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PUBLIC RELATIONS UNIT
March 23, 2023
FOR IMMEDIATE RELEASE
Media Contact Information: PolicePRUnit@slcgov.com
SLCPD Seeing Increase in Fake Prescription Pills Containing Fentanyl, Warns of Dangers
SALT LAKE CITY — The Salt Lake City Police Department is reminding community members about the dangers associated with fentanyl, a potent synthetic opioid drug, after seeing an increase in the recovery of pills containing the dangerous drug.
“Our officers and detectives assigned to our Special Investigations Unit are working tirelessly to help reduce the amount of these dangerous drugs in our community,” said SLCPD Chief Mike Brown. “Even the slightest exposure to fentanyl can have deadly consequences.”
Since February 23, 2023, the Salt Lake City Police Department recovered almost 1,000 “M30” pills that are commonly laced with fentanyl.
Recently, at 9:45 a.m. on Tuesday, March 22, 2023, officers assigned to the Liberty Division Bike Squad stopped a SUV near 900 West Indiana Avenue for a moving violation.
While speaking with the driver, later identified as 48-year-old Fetelini Sekona, officers smelled marijuana.
During a search of the SUV, officers recovered marijuana, packages of blue M30 pills, cocaine, methamphetamine, and a large amount of pre-packaged edibles containing THC.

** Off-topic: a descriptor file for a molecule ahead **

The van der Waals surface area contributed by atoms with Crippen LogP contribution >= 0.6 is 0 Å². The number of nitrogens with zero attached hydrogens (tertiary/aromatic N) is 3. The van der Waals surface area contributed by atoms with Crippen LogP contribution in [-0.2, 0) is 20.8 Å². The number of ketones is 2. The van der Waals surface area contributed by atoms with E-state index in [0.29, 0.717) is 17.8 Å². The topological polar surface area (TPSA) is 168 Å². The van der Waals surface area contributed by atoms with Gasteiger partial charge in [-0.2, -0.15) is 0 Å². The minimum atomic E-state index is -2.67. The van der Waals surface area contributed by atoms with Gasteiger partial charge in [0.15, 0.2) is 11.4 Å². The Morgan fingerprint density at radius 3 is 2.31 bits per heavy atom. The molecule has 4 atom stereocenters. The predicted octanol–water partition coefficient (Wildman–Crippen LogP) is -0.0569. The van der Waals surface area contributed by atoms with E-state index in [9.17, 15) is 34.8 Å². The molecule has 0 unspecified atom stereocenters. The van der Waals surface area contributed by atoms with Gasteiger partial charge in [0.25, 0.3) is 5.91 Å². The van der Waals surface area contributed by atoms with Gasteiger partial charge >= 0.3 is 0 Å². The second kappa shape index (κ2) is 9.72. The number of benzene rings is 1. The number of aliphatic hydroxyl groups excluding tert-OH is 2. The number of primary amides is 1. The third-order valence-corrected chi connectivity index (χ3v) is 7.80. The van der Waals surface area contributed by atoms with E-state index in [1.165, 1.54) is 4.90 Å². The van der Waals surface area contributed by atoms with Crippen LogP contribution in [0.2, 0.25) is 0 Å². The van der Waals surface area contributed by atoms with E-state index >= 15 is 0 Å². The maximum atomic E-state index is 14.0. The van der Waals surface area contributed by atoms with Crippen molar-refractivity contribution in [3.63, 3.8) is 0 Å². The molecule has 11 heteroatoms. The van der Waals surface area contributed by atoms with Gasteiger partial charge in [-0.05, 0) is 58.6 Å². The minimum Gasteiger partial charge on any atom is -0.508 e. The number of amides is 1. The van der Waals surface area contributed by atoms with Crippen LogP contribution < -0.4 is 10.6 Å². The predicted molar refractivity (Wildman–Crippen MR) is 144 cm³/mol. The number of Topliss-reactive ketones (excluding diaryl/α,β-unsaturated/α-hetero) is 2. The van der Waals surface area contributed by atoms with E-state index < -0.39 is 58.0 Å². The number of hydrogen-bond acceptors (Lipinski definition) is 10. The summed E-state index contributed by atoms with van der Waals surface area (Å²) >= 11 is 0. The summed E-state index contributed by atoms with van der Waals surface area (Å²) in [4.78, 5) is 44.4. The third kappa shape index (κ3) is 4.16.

According to the United States Department of Justice, “M30s” are fake prescription pills that when sold on the street, are routinely found to contain measurable amounts of fentanyl. The pills are usually round tablets and light blue in color. However, they may be found in different shapes and an assortment of colors.
Fentanyl is a synthetic opioid that is added to fake pills. Fentanyl continues to be a driving factor in the alarming increase of overdoses nationwide.
When added to pills, fentanyl can be impossible for the human eye to detect or differentiate between an authentic pill. Fentanyl is 50 times more potent than heroin and 100 times more potent than morphine.
The SLCPD recommends people never accept or take a pill that hasn’t been directly prescribed to them by a licensed physician.
Signs of a fentanyl overdose include blue lips or blue fingertips, unresponsive to sternal rub, body stiffening, foaming at mouth, and confusion.
Naloxone is a medicine that SLCPD officers carry while on duty. It can treat a fentanyl overdose. Naloxone works by rapidly binding to opioid receptors and blocking the effects of opioid drugs.
For more information about fake pills, go to https://www.dea.gov/onepill.
Officers booked Sekona into the Salt Lake County Metro Jail on three felony counts of Possession of a Controlled Substance, one misdemeanor count of Possession of a Controlled Substance, and Failure to Operate Within a Single Lane.
Charges are only allegations, and every arrested person is presumed innocent unless and until proven guilty beyond a reasonable doubt.
Photos of recent seizures are being released. Media may use these photos with proper credit to the Salt Lake City Police Department.